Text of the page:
I tried to develop a bootloader using this, but when it is run it shows:

disk read error!

If I ignore it, in a later part, it shows me wrong memory mapping. I also followed some other sources too but in vain. It feels like I'm just copying what they are doing. If I do even a little different a new kind of error generates every time.

Should I use an already built bootloader or what to do?

The code of disk load error is as follow:

[org 0x7c00]

    KERNEL_OFFSET equ 0x1000    
    mov [BOOT_DRIVE], dl        
    mov bp, 0x9000          
    mov sp, bp  
    mov bx, MSG_REAL_MODE       
    call print_string           
    call load_kernel            
    jmp $

    mov ah, 0x0e

    mov al,[bx]
    cmp al, 0
    je return
    int 0x10
    inc bx
    jmp loop


    push dx                                              
    mov ah, 0x02                                   
    mov al, dh                                          
    mov ch, 0x00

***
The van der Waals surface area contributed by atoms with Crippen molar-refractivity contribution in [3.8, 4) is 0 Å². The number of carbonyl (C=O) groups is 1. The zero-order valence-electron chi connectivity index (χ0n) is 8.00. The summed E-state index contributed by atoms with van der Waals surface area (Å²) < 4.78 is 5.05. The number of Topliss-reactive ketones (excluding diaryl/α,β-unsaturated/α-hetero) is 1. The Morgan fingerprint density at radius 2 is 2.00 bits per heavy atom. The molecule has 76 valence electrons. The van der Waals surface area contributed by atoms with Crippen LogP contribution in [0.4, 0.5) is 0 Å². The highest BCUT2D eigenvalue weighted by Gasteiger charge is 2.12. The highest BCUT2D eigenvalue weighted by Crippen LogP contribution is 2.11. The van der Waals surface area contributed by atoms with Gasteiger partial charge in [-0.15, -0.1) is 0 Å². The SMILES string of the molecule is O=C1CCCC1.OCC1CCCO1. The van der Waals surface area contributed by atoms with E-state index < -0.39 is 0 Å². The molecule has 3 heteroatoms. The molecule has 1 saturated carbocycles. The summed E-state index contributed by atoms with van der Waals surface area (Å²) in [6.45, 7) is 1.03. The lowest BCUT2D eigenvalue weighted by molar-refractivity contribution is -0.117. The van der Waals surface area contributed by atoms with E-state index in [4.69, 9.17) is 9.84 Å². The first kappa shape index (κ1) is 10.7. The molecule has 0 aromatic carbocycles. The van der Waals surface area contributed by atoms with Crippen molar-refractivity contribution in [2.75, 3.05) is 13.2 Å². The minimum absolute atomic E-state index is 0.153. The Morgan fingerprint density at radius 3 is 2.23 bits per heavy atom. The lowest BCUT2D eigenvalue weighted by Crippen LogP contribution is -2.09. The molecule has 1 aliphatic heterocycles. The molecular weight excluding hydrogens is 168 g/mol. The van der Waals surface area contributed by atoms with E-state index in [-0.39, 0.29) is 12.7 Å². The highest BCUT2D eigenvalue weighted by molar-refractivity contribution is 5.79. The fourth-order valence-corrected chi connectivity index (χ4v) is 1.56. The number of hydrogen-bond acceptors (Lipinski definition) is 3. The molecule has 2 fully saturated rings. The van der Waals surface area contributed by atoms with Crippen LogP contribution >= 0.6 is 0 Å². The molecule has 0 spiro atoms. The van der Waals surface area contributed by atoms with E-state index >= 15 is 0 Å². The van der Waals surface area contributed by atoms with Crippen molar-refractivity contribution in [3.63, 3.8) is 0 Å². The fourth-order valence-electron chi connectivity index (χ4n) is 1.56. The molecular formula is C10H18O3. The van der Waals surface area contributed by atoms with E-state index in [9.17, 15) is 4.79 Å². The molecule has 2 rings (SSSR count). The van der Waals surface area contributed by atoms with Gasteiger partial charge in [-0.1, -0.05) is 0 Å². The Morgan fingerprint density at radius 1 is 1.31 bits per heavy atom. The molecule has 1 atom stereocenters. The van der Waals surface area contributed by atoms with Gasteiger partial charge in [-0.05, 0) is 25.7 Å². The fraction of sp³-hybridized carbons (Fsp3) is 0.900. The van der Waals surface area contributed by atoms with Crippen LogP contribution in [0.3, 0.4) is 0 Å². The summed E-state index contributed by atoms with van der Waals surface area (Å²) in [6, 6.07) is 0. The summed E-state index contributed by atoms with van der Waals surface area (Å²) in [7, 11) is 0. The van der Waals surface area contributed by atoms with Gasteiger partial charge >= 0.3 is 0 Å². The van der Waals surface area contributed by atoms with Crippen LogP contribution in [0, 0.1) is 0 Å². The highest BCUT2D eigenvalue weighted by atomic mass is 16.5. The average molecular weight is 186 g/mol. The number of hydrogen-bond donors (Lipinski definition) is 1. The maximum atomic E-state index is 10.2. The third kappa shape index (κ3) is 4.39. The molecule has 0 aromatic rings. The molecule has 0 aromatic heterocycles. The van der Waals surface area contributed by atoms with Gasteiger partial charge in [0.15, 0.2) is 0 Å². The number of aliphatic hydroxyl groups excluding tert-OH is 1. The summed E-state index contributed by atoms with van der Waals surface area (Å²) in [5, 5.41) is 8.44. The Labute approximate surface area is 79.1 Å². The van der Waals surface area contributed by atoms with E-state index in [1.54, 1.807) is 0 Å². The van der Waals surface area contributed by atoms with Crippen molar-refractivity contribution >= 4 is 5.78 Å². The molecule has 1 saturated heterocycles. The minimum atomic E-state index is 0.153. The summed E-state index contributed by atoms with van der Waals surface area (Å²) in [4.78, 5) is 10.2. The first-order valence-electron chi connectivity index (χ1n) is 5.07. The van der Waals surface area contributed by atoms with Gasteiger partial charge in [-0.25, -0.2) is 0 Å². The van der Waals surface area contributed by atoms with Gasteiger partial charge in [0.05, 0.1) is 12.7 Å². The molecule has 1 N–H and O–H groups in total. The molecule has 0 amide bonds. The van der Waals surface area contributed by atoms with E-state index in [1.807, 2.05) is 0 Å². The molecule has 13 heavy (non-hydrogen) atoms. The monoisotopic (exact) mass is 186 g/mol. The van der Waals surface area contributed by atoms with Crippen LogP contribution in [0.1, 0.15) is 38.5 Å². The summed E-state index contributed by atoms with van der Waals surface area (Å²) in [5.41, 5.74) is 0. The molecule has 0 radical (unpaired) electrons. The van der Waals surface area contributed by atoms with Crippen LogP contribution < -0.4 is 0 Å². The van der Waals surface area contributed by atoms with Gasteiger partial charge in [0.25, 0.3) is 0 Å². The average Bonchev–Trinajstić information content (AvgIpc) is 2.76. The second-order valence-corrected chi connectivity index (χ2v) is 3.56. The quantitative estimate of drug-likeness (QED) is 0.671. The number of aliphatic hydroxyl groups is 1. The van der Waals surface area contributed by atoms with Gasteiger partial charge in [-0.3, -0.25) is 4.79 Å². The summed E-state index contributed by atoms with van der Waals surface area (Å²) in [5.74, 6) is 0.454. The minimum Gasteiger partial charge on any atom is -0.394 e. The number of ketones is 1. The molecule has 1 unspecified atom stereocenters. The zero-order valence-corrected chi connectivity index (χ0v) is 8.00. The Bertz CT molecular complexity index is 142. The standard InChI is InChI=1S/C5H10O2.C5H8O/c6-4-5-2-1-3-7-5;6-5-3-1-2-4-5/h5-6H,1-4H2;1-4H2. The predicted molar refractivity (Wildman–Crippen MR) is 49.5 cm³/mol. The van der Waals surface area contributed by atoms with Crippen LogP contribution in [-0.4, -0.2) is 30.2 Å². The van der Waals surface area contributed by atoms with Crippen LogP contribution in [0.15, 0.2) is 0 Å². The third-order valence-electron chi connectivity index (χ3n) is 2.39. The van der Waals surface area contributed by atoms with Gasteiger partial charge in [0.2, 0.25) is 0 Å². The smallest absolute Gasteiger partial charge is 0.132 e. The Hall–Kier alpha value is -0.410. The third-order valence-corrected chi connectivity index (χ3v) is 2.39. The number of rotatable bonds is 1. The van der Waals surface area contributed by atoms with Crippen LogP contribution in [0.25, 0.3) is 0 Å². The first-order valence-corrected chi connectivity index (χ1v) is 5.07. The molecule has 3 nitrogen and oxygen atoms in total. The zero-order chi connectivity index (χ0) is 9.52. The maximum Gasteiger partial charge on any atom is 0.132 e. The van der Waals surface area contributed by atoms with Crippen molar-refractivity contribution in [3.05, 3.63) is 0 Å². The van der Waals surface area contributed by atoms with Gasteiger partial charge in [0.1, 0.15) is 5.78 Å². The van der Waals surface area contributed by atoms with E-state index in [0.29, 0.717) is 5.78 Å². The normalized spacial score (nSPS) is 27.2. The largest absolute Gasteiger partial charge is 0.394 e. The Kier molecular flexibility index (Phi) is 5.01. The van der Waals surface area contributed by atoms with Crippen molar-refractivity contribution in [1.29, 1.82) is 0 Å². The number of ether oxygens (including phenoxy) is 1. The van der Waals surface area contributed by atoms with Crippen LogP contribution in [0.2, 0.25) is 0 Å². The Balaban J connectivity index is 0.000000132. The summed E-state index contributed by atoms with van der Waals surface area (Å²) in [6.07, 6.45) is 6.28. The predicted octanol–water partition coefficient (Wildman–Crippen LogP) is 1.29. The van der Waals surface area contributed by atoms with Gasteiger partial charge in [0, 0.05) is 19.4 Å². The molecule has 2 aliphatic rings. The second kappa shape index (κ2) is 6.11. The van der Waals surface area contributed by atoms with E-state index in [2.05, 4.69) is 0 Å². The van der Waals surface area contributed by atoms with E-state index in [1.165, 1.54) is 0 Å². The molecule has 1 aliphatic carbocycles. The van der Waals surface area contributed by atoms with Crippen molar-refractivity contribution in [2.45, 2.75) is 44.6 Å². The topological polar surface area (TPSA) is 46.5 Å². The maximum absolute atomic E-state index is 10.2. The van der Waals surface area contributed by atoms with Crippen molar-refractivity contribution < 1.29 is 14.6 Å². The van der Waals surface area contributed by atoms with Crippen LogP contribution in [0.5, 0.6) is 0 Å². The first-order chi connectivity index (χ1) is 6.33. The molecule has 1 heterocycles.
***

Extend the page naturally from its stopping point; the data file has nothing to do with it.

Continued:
mov dh, 0x00                                     
    mov cl, 0x02                                    
    int 0x13                                           
    jc disk_error                                  
    pop dx                                               
    cmp dh, al                                         
    jne disk_error                                 

 disk_error :
   mov bx, DISK_ERROR_MSG 
   call print_string 
   jmp $

DISK_ERROR_MSG db "Disk read error!", 0

[bits 16]

    mov bx, KERNEL_OFFSET       
    mov dh, 15           
    mov dl, [BOOT_DRIVE]                      
    call disk_load                                                  

; Global variables
BOOT_DRIVE     db 0 
MSG_REAL_MODE db "Started in 16-bit Real Mode", 0 

; Bootsector padding